So one of my entertainment passions is Japanese Animation (or “Anime”). Some of it is stunningly good, some of it is insightful, some of it is just reactionary fun, and some is just stupid.
Was watching one, a little one-season deal called Psycho-Pass, a story involving a future society where scanners can tell if you are above a certain “potential” crime level. If so, you can be killed just because of your possibility to do crime.
So the broad story is unraveling, the somber mastermind is lounging around, interviewing a hacker who he’ll need for his devilry. But then the guy starts mentioning William Gibson, Philip K. Dick and George Orwell.
Robert Raymond leans forward on the couch. Eh? What’s this?
Hacker: “Never read Dick. What would you suggest?”
Mastermind: “Do Androids Dream of Electric Sheep?”
Hack: “That’s the original story of an old movie, right?”
MM: “The content is quite different. You should compare them when you have time someday.”
H: “I’ll go ahead and download it.”
MM: “Why don’t you buy paper books? E-Books lack character.”
H: “Is that right?”
MM: “Books are not just something that you just read words in. They’re also a tool to adjust your senses.”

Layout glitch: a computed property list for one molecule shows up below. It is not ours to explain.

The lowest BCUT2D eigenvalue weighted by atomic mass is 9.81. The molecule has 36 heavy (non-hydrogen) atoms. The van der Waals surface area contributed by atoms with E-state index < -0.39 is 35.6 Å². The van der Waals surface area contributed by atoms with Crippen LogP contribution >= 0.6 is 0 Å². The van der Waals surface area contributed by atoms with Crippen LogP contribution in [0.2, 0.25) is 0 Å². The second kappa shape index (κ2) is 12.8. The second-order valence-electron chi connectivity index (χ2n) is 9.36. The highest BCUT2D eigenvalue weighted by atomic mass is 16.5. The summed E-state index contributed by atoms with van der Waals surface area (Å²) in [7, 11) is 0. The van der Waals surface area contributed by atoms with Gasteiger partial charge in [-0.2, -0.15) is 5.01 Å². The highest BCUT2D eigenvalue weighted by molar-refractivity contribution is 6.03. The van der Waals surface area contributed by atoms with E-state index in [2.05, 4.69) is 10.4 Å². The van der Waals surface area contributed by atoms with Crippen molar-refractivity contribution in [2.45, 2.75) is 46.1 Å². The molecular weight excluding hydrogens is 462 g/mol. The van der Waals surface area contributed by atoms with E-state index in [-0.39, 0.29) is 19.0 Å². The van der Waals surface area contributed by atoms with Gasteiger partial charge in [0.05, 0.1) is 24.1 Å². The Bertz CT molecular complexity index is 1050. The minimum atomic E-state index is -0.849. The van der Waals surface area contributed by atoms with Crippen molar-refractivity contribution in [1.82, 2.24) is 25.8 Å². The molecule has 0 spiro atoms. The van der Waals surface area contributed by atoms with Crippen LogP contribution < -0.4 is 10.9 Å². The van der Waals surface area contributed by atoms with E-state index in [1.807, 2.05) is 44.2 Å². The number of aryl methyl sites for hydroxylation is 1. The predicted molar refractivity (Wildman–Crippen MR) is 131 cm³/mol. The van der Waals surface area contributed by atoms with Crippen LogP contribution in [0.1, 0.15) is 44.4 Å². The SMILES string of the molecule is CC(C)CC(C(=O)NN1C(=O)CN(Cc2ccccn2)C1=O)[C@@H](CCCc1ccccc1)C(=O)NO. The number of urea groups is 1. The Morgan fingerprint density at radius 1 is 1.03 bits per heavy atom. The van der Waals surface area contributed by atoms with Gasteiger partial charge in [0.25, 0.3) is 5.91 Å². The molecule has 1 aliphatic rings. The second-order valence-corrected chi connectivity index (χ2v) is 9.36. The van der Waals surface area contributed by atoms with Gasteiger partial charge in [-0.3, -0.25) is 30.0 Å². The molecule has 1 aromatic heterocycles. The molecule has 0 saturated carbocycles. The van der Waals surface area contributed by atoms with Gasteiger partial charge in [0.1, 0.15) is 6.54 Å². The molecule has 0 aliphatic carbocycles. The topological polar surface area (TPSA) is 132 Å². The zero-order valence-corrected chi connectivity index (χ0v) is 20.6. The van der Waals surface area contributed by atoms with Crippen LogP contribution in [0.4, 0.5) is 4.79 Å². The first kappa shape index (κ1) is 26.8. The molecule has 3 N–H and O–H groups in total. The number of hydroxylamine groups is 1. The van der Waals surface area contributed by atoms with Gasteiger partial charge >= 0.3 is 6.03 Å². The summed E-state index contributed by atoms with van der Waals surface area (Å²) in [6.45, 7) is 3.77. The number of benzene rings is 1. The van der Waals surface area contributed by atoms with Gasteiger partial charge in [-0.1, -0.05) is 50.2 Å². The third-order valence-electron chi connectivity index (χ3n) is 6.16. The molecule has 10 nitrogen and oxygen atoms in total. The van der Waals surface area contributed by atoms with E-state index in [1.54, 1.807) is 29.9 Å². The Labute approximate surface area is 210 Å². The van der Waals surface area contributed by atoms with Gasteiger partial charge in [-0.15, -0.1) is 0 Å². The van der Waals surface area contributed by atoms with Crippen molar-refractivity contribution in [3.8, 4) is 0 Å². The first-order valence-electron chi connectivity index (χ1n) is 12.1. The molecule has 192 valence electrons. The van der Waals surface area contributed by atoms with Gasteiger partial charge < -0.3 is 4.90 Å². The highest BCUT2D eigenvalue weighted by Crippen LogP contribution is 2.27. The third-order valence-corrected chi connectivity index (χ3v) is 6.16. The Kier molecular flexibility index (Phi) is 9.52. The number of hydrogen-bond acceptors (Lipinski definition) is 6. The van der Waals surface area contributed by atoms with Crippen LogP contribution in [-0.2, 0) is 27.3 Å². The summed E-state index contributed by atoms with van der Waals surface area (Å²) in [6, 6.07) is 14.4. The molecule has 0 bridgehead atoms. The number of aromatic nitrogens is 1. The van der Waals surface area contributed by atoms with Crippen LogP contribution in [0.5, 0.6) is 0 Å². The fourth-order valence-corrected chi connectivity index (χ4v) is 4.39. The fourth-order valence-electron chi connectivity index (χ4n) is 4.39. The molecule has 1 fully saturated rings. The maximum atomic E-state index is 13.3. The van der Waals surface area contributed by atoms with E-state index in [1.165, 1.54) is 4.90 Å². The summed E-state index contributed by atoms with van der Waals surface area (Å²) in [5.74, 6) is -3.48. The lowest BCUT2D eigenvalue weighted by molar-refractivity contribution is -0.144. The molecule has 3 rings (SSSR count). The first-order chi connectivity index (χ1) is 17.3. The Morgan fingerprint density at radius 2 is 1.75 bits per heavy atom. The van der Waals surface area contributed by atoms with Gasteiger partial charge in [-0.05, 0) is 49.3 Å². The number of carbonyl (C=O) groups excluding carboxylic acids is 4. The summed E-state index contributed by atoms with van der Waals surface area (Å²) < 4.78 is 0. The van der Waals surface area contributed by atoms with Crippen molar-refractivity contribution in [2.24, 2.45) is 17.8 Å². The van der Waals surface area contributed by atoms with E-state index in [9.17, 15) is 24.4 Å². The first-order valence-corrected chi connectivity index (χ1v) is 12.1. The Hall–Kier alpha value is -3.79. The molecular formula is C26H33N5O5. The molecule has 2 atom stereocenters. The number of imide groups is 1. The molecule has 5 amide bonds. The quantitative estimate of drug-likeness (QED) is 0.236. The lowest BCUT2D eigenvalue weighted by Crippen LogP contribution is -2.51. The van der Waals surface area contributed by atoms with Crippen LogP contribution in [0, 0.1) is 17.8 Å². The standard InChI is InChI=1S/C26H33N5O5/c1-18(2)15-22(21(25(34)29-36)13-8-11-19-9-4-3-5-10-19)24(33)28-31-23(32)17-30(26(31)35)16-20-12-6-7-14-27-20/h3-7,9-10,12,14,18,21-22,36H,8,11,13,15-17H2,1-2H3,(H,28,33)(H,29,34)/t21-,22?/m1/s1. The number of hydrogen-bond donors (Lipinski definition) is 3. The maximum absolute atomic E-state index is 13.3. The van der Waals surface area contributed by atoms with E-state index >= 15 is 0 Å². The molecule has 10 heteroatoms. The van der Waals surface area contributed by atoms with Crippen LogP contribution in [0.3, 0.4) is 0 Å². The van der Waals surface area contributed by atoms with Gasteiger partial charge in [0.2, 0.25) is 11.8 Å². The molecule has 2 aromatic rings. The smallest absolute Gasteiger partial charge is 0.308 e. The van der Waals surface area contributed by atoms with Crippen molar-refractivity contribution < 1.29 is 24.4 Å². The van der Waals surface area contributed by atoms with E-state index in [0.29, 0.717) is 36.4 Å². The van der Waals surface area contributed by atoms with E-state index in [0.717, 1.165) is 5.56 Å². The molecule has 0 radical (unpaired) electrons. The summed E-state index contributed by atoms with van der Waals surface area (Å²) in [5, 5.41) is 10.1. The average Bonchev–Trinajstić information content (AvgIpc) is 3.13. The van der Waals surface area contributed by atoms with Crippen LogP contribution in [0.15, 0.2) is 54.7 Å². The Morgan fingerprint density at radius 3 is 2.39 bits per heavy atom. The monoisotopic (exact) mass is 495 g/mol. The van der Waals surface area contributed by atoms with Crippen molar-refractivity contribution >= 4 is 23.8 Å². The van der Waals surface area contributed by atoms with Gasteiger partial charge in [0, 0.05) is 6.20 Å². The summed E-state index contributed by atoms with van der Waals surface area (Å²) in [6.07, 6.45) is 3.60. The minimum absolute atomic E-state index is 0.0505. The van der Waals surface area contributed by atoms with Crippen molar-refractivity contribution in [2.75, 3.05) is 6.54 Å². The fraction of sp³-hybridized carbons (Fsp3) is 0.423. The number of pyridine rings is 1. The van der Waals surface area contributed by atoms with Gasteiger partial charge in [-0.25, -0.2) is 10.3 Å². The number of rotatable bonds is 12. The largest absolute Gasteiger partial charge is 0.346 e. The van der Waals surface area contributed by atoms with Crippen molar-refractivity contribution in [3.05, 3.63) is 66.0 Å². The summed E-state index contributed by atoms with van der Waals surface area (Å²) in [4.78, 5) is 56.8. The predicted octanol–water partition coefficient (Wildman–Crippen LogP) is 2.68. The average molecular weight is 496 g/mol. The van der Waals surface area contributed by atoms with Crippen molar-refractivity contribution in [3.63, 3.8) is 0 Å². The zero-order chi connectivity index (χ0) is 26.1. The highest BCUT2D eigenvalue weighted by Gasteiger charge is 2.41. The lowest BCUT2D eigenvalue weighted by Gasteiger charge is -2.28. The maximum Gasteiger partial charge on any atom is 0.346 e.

MM: “When I’m not feeling well, there are times that I can’t take in what I read. When that happens, I try to think about what would be hindering my reading. There are books that I can take in smoothly, even when I’m not feeling well. I try to think why. It might be something like mental tuning. What’s important when you tune is the feeling of the paper that your touching with your fingers and the momentary stimulation your brain receives when you turn pages.”
H: “I feel kinda discouraged.”
H: “When I talk with you, I feel like I’ve been missing out on something all my life.”
MM: “You’re reading too much into it.”
MM: “It’s about time.”
H: “Shall we go?”
MM: “This is just a random thought, but…”
MM: “It’s too good to be true that an outstanding hacker likes Gibson.”
It’s also too good to be true to find a crime-drama anime that touches on classic scifi and the art of reading.